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Jewish Journal

Dear Deborah

by Deborah Berger

December 11, 1997 | 7:00 pm

Dear Deborah,

I am trapped in an emotionally and financiallyabusive marriage. My mother died when I was 4 years old, and myfather married a woman with a daughter around my age. My stepmothertreated her daughter like a princess, buying her the best clothes andgiving her the best education. On the other hand, she put me inpublic school, bought me second-hand clothing and so forth. It was anightmare, and my father always made it clear that his wife wasnumber one and that I should be grateful to have such a beautifulstepmother and sister.

When I was 19 years of age, my stepmother informedme that I could no longer live there. Since my education was inferiorand they wouldn't pay for college, I became a clerk in a store. Inever felt good or attractive or happy; instead, I was always justgoing through the motions. After a difficult six months on the job,barely making ends meet, I met and married a man -- really the firstman who ever showed an interest in me. My father was so glad to getrid of me, he gave my husband a lump sum of money toward a house. Weset about having two children, and, boy, was I naïve. He alwayshad affairs, barely gave me an allowance and ignored me. He nevergave me a birthday or anniversary gift, and he went through many jobsand businesses -- all of which my father bankrolled.

Now, the children have grown and gone. They haveno respect for me and don't get in touch often. My father has passedaway, leaving everything to his wife and nothing to me. My husbandnow has let me know his true feelings -- that he never loved me andmarried me for my father's money. He no longer speaks to me, he eatsout and gives me no money for food. I have had to stop having my hairdone, I am fat from the sort of food I can afford, and he now sleepsin the basement. I can't afford an attorney; I can't leave.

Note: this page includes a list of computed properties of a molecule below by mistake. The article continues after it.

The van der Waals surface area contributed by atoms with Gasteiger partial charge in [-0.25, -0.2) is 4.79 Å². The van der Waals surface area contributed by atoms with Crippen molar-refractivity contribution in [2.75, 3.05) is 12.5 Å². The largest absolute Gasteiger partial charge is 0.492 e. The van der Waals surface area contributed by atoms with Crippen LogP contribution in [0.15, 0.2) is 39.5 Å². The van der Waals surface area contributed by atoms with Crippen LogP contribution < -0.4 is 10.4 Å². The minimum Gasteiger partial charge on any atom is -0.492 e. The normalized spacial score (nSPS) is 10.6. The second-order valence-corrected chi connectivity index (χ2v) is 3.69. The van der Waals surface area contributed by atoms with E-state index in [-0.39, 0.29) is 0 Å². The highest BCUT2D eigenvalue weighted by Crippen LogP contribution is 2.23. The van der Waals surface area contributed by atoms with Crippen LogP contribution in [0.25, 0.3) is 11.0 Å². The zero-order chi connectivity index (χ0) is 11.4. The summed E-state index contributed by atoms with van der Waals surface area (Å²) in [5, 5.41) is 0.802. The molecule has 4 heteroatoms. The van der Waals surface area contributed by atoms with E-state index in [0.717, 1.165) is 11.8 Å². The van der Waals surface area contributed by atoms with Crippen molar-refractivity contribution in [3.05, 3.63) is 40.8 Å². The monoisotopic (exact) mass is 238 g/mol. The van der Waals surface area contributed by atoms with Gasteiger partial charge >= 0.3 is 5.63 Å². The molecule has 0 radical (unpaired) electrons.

M.

Dear M.,

The situation you describe is one of a persontrapped in a burning building. If you jump, there may be a safetynet; however, if you do not, you're dead. Get help. Call your localJewish Family Service. Your childhood was brutal, and you had nochoice about the bad things that were done to you. As an adult,however, you do have choices.

With hope, the Jewish Family Service will arrangefor you to receive some counseling and support...perhaps some jobtraining or leads, and will help you to see your choices.

So jump out of that burning building fast, or elseyou will have chosen an adulthood that looks just like yourchildhood. Good luck.

Passion and the Boy

Dear Deborah,

I have a son who is very extreme in his opinions,passionate about causes and sensitive to a fault. This would be fineif he were older, but he is 8 years old! His sense of justice is soextreme that, in school, he will speak out against an injustice doneto another child. As a result, he is very popular among his friendsbut ends up getting into trouble with teachers with some frequency.He will not allow us to use paper plates (the environment), will notwear or eat animals (try finding dressy canvas shoes) and insists ontaking in every stray animal. If my son encounters a homeless personas he exits a store, he will give the person his purchase (or mine,for that matter).